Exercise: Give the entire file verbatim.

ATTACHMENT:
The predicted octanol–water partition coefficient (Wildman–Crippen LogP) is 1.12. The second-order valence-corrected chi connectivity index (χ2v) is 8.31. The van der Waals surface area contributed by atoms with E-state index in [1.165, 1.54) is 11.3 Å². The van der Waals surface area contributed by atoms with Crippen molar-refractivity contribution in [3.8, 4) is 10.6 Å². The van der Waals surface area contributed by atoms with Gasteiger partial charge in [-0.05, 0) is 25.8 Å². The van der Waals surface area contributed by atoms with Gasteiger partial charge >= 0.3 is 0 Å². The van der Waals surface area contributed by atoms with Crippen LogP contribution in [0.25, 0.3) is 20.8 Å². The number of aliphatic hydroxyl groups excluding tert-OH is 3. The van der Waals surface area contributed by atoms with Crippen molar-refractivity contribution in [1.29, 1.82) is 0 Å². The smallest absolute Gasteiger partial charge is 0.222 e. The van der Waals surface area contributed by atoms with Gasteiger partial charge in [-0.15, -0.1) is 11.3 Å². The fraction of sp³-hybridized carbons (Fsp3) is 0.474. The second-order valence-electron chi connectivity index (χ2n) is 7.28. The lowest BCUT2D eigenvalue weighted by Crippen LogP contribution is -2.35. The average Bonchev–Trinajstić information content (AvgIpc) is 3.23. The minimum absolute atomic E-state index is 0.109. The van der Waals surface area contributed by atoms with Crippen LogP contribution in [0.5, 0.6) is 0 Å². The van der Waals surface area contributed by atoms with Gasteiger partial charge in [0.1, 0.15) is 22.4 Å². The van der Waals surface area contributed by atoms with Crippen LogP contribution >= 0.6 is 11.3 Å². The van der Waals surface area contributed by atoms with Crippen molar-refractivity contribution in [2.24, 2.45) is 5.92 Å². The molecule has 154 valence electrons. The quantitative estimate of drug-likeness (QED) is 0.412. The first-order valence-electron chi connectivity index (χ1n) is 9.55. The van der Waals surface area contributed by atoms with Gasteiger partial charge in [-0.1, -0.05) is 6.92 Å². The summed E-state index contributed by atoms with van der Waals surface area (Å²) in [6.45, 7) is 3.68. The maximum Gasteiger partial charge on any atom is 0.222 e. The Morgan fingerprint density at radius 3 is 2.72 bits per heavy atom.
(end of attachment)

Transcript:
The predicted octanol–water partition coefficient (Wildman–Crippen LogP) is 1.12. The second-order valence-corrected chi connectivity index (χ2v) is 8.31. The van der Waals surface area contributed by atoms with E-state index in [1.165, 1.54) is 11.3 Å². The van der Waals surface area contributed by atoms with Crippen molar-refractivity contribution in [3.8, 4) is 10.6 Å². The van der Waals surface area contributed by atoms with Gasteiger partial charge in [-0.05, 0) is 25.8 Å². The van der Waals surface area contributed by atoms with Gasteiger partial charge >= 0.3 is 0 Å². The van der Waals surface area contributed by atoms with Crippen LogP contribution in [0.25, 0.3) is 20.8 Å². The number of aliphatic hydroxyl groups excluding tert-OH is 3. The van der Waals surface area contributed by atoms with Crippen molar-refractivity contribution in [1.29, 1.82) is 0 Å². The smallest absolute Gasteiger partial charge is 0.222 e. The van der Waals surface area contributed by atoms with Gasteiger partial charge in [-0.15, -0.1) is 11.3 Å². The fraction of sp³-hybridized carbons (Fsp3) is 0.474. The second-order valence-electron chi connectivity index (χ2n) is 7.28. The lowest BCUT2D eigenvalue weighted by Crippen LogP contribution is -2.35. The average Bonchev–Trinajstić information content (AvgIpc) is 3.23. The minimum absolute atomic E-state index is 0.109. The van der Waals surface area contributed by atoms with Crippen LogP contribution in [0.5, 0.6) is 0 Å². The van der Waals surface area contributed by atoms with Gasteiger partial charge in [0.1, 0.15) is 22.4 Å². The van der Waals surface area contributed by atoms with Crippen LogP contribution >= 0.6 is 11.3 Å². The van der Waals surface area contributed by atoms with Crippen molar-refractivity contribution in [2.24, 2.45) is 5.92 Å². The molecule has 154 valence electrons. The quantitative estimate of drug-likeness (QED) is 0.412. The first-order valence-electron chi connectivity index (χ1n) is 9.55. The van der Waals surface area contributed by atoms with Gasteiger partial charge in [-0.1, -0.05) is 6.92 Å². The summed E-state index contributed by atoms with van der Waals surface area (Å²) in [6.45, 7) is 3.68. The maximum Gasteiger partial charge on any atom is 0.222 e. The Morgan fingerprint density at radius 3 is 2.72 bits per heavy atom.